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Airfare Regulations Relaxed

By Marcela Canavarro, Contributing Reporter

 President-director of National Agency of Civil Aviation (Anac) Solange Paiva Vieira shows statistics about airlines business in Brazil. Photo: Antônio Cruz/Agência Brasil
President-director of National Agency of Civil Aviation (Anac) Solange Paiva Vieira shows statistics about the airline business in Brazil, photo by Antônio Cruz/Agência Brasil

RIO DE JANEIRO – Brazil’s national airlines were once renowned for charging prohibitively high prices for the average person’s budget but have been dropping slowly in recent years. Thankfully, that trend looks set to continue under new regulations planned for the industry.

The introduction of the “low cost, low fare” concept by Gol helped to change the Brazilian air travel sector dramatically, bringing in hitherto unseen competition and driving down prices. This coupled with a removal of the old protectionist policy of the Brazilian government designed to help the national carriers like Varig in the face of overseas competition, meaning that the old ‘minimum charge’ for tickets is being slowly phased out.

Doctor José do Nascimento was born in Recife, Pernambuco State capital in the Northeast of Brazil, and moved to Rio 30 years ago. A flight from Rio to Recife takes nearly 3 hours.

“We used to finance our tickets to pay them off over six months to visit my family 8 years ago. I remember we had to pay R$800 for one-way ticket to Recife in the high season. I just bought a ticket to fly next November and paid R$159” said Nascimento who will be able to travel with his wife and sons to a niece’s wedding in Recife for a fraction of the price a few years ago.

This has also been put into effect in the international flights market where the ‘lowest price’ permitted has been slashed by 20% by the aviation authority as of April this year, and is set to drop by 50% in June and finally 80% in October. The ultimate goal is to wipe out the old law altogether, opening up an entirely free market on flights to the rest of the world by 2010.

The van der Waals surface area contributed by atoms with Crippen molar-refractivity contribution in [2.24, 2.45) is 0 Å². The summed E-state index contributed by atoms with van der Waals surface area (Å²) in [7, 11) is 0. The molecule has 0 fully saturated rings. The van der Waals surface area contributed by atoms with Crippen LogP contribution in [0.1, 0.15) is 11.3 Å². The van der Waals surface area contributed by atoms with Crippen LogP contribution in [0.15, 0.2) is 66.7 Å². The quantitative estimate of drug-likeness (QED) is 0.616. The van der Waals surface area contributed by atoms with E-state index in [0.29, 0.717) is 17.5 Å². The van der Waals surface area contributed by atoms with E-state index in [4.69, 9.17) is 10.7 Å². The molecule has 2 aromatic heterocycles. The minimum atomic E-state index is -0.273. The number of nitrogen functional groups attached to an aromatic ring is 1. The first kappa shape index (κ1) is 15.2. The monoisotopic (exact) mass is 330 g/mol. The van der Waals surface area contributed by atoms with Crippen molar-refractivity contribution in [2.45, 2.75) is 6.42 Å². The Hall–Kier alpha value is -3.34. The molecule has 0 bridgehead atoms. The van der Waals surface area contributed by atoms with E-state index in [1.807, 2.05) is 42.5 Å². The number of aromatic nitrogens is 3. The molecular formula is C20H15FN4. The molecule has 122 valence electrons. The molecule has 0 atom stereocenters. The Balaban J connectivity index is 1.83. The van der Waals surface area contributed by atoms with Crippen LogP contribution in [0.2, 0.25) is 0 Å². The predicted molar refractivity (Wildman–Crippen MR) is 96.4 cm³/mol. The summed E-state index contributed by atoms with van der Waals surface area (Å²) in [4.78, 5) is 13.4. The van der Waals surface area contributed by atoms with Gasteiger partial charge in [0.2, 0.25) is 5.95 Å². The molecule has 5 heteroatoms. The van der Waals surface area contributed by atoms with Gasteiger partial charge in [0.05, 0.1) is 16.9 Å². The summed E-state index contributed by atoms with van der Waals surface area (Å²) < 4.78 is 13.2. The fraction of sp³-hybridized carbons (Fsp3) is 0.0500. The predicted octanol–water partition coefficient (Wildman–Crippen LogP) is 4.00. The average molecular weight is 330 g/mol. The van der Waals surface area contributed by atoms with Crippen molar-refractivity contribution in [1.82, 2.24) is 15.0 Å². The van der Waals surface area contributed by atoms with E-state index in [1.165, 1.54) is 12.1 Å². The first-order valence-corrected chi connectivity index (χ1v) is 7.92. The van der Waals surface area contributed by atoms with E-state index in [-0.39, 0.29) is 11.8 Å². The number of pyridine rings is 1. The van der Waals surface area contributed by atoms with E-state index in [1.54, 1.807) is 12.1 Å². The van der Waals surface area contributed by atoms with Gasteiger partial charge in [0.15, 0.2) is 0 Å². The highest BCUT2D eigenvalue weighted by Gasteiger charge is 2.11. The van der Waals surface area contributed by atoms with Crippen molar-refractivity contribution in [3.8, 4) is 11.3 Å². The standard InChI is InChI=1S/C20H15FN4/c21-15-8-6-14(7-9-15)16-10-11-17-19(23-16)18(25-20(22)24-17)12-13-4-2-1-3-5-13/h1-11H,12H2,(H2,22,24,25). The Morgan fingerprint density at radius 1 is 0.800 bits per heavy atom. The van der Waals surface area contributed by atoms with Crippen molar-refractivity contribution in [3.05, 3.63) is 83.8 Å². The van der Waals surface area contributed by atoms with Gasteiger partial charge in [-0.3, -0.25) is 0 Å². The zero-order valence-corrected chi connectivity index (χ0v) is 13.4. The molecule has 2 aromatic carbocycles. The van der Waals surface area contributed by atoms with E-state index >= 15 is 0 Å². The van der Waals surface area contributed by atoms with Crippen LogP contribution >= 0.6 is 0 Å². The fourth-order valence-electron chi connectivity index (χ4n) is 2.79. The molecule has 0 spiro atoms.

According to the old system, a round-trip ticket from Brazil to the US had to cost at least US$708. The price can drop now to US$566 after a 20% discount. Consumers who used to pay at least US$869 to fly to Paris can now find tickets for US$695, the lowest tariff allowed since April.

“The effective price reduction depends on competition and will naturally be stronger where it is greater. We think destinations such as the United States and some parts of Europe will decrease prices in the short-term” Marcelo Guaranys of the aviation authority told Agência Brasil. The same movement also decreased prices for flights to the rest of South America last year.

The Government is also planning to switch some airports’ administration to the private sector, in the hope of streamlining the business and attracting higher profile clients, again benefitting the entire infrastructure of the aviation industry. The first airports under private concession would be Galeão (Rio de Janeiro) and Viracopos (Campinas, in state of Sao Paulo).

As prices for airline tickets have decreased in Brazil the aerial sector has seen new players taking more  important roles. Three of the most important national airlines in the 80’s are no longer: TransBrasil and Vasp went bust and Varig has been operating a heavily reduced schedule after financial troubles since the 90s.

TAM started to operate nationally in 1996, and Gol introduced the “low cost, low fare” model in Brazil 8 years ago. Recently, WebJet opened routes to 10 state capitals and Oceanair and the American company JetBlue (operating by the name of “Azul” in Brazil) are both assuming greater market shares in one of the biggest shake ups in the industry since its beginnings.

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